That richness has activated something, too, a renewed ability to be curious and dazzled in a city where I’ve lately been more focused on a distressing housing market, on anxieties about how much longer, as a renter, I’ll be able to hang on here. Spending time staring up at the aerial root systems of New Zealand Christmas trees, or crumpling and smelling a bay laurel leaf like the ones I put in my stockpot, or learning to pick out the metallic sound of the Anna’s hummingbirds that frequent the bottlebrushes, I suppose I’m doubling down on my emotional stake in San Francisco, amid uncertainty, despite possible heartbreak ahead. Maybe there’s something consoling about keeping company with the city’s most permanent residents.

As Sullivan pointed out, many of them, far from their native soil, reflect the contradictory emergence, over the years, of a treescape unique to San Francisco, one that self-selects for thriving amid sandy soils, harsh winds, fog, seven or eight months without rain, and, of course, cement. Noting that he could be dropped into a San Francisco stripped bare of any other identifying markers and know it by its trees, Sullivan said, “We’ve almost created our own native urban forest here.” It was a remark unlikely to thrill the local purists who dream of ridding the city of invasive plants—a ship that has long since sailed out of San Francisco Bay. But I found the idea evocative, and after we’d said our goodbyes and I was walking home over the 17th Street hill, I realized that my map of the city, with its singular population of trees, had gained another new overlay.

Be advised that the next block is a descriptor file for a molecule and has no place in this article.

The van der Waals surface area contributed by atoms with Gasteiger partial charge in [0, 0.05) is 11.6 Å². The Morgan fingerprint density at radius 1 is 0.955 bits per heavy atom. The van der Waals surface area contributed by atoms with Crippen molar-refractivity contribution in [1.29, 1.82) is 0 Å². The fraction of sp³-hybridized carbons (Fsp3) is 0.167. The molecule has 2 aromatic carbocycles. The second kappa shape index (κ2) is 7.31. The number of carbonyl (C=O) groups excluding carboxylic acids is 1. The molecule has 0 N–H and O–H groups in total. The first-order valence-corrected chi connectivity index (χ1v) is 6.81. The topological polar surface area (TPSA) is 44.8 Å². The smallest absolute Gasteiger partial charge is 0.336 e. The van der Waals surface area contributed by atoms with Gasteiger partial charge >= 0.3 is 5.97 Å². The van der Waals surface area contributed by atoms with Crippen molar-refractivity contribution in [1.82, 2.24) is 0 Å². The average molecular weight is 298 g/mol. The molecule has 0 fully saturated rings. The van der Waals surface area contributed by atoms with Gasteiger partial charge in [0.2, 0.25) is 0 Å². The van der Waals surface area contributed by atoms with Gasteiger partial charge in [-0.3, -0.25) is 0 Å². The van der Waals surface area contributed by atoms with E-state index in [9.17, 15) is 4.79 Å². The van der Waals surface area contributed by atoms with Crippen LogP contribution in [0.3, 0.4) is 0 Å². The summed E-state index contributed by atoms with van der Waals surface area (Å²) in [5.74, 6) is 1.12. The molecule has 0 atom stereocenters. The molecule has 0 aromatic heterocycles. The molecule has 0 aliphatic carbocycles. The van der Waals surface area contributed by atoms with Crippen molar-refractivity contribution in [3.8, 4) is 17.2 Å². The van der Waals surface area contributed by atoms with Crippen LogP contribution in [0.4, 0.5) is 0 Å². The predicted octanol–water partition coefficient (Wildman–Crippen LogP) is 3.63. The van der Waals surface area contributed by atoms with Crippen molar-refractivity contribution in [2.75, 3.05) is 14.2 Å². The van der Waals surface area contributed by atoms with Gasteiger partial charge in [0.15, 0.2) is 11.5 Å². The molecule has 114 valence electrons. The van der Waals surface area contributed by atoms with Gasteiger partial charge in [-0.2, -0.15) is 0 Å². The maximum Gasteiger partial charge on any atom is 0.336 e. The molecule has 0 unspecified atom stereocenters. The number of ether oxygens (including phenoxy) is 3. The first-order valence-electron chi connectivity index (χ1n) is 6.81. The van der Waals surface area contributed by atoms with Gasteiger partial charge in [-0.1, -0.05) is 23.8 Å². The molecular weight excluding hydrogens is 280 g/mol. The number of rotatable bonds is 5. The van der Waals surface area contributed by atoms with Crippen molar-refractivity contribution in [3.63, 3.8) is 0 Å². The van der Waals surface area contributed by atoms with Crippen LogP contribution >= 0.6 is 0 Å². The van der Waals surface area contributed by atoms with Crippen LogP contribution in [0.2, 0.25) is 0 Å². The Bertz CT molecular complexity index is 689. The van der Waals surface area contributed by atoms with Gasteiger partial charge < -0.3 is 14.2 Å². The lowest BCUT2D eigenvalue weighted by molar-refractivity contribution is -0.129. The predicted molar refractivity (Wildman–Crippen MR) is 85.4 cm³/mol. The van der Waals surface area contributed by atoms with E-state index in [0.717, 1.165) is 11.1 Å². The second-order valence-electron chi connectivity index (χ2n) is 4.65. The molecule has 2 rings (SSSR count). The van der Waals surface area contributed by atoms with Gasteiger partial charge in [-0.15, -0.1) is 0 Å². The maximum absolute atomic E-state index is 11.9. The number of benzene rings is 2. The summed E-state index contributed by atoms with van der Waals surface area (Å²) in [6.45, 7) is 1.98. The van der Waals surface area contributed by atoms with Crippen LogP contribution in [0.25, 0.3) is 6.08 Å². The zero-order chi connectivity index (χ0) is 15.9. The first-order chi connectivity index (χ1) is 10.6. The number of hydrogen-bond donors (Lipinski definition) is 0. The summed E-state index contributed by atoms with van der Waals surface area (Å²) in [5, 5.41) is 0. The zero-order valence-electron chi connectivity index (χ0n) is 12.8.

Wandering through Parnassus Heights a few weeks later on our own, Masha and I passed the 20-foot-tall soapbark tree that Sullivan and his husband had planted on the sidewalk outside their house the week in 2004 that their son was born. I was happy they’d been able to put down roots, and envious, too, because I hadn’t managed to do the same in this wondrous place with its inhospitable soil. That ship, too, had probably sailed. Or maybe it hadn’t. We continued walking through the urban forest, searching for unknown points on a map, eyes turned upward toward the branches.


Originally published in the May issue of San Francisco